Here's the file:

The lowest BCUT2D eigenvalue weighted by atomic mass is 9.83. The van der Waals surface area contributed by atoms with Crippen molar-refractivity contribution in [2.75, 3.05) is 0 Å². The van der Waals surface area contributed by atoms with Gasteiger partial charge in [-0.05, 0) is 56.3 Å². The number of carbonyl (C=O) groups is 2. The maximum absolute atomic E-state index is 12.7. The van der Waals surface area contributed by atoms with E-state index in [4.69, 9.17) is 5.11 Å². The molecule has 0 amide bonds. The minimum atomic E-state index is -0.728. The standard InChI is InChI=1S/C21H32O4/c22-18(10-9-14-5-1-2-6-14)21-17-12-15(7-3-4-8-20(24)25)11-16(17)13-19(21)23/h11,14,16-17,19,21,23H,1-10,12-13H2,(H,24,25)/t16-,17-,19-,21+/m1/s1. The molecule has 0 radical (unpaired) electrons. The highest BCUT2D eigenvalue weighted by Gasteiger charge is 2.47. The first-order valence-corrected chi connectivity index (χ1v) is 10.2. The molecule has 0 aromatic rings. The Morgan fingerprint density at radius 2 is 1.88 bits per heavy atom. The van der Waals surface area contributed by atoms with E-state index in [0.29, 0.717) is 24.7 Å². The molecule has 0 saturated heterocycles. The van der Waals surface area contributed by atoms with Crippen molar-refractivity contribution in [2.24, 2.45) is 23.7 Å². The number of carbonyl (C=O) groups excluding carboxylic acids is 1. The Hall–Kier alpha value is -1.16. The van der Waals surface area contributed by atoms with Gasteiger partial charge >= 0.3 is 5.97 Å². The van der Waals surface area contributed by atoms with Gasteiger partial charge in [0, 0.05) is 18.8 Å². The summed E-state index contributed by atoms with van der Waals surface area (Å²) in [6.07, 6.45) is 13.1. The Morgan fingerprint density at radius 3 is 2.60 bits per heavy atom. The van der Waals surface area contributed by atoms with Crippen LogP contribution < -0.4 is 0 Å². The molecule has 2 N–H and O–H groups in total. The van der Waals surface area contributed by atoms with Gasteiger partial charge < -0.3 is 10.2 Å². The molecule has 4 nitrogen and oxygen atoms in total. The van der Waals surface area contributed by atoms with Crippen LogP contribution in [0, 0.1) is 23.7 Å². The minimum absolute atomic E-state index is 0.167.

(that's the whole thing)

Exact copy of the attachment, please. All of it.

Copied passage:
The lowest BCUT2D eigenvalue weighted by atomic mass is 9.83. The van der Waals surface area contributed by atoms with Crippen molar-refractivity contribution in [2.75, 3.05) is 0 Å². The van der Waals surface area contributed by atoms with Gasteiger partial charge in [-0.05, 0) is 56.3 Å². The number of carbonyl (C=O) groups is 2. The maximum absolute atomic E-state index is 12.7. The van der Waals surface area contributed by atoms with E-state index in [4.69, 9.17) is 5.11 Å². The molecule has 0 amide bonds. The minimum atomic E-state index is -0.728. The standard InChI is InChI=1S/C21H32O4/c22-18(10-9-14-5-1-2-6-14)21-17-12-15(7-3-4-8-20(24)25)11-16(17)13-19(21)23/h11,14,16-17,19,21,23H,1-10,12-13H2,(H,24,25)/t16-,17-,19-,21+/m1/s1. The molecule has 0 radical (unpaired) electrons. The highest BCUT2D eigenvalue weighted by Gasteiger charge is 2.47. The first-order valence-corrected chi connectivity index (χ1v) is 10.2. The molecule has 0 aromatic rings. The Morgan fingerprint density at radius 2 is 1.88 bits per heavy atom. The van der Waals surface area contributed by atoms with E-state index in [0.29, 0.717) is 24.7 Å². The molecule has 0 saturated heterocycles. The van der Waals surface area contributed by atoms with Crippen molar-refractivity contribution in [2.24, 2.45) is 23.7 Å². The number of carbonyl (C=O) groups excluding carboxylic acids is 1. The Hall–Kier alpha value is -1.16. The van der Waals surface area contributed by atoms with Gasteiger partial charge >= 0.3 is 5.97 Å². The van der Waals surface area contributed by atoms with Gasteiger partial charge in [0, 0.05) is 18.8 Å². The summed E-state index contributed by atoms with van der Waals surface area (Å²) in [6.07, 6.45) is 13.1. The Morgan fingerprint density at radius 3 is 2.60 bits per heavy atom. The van der Waals surface area contributed by atoms with Crippen LogP contribution < -0.4 is 0 Å². The molecule has 2 N–H and O–H groups in total. The van der Waals surface area contributed by atoms with Gasteiger partial charge < -0.3 is 10.2 Å². The molecule has 4 nitrogen and oxygen atoms in total. The van der Waals surface area contributed by atoms with Crippen LogP contribution in [0, 0.1) is 23.7 Å². The minimum absolute atomic E-state index is 0.167.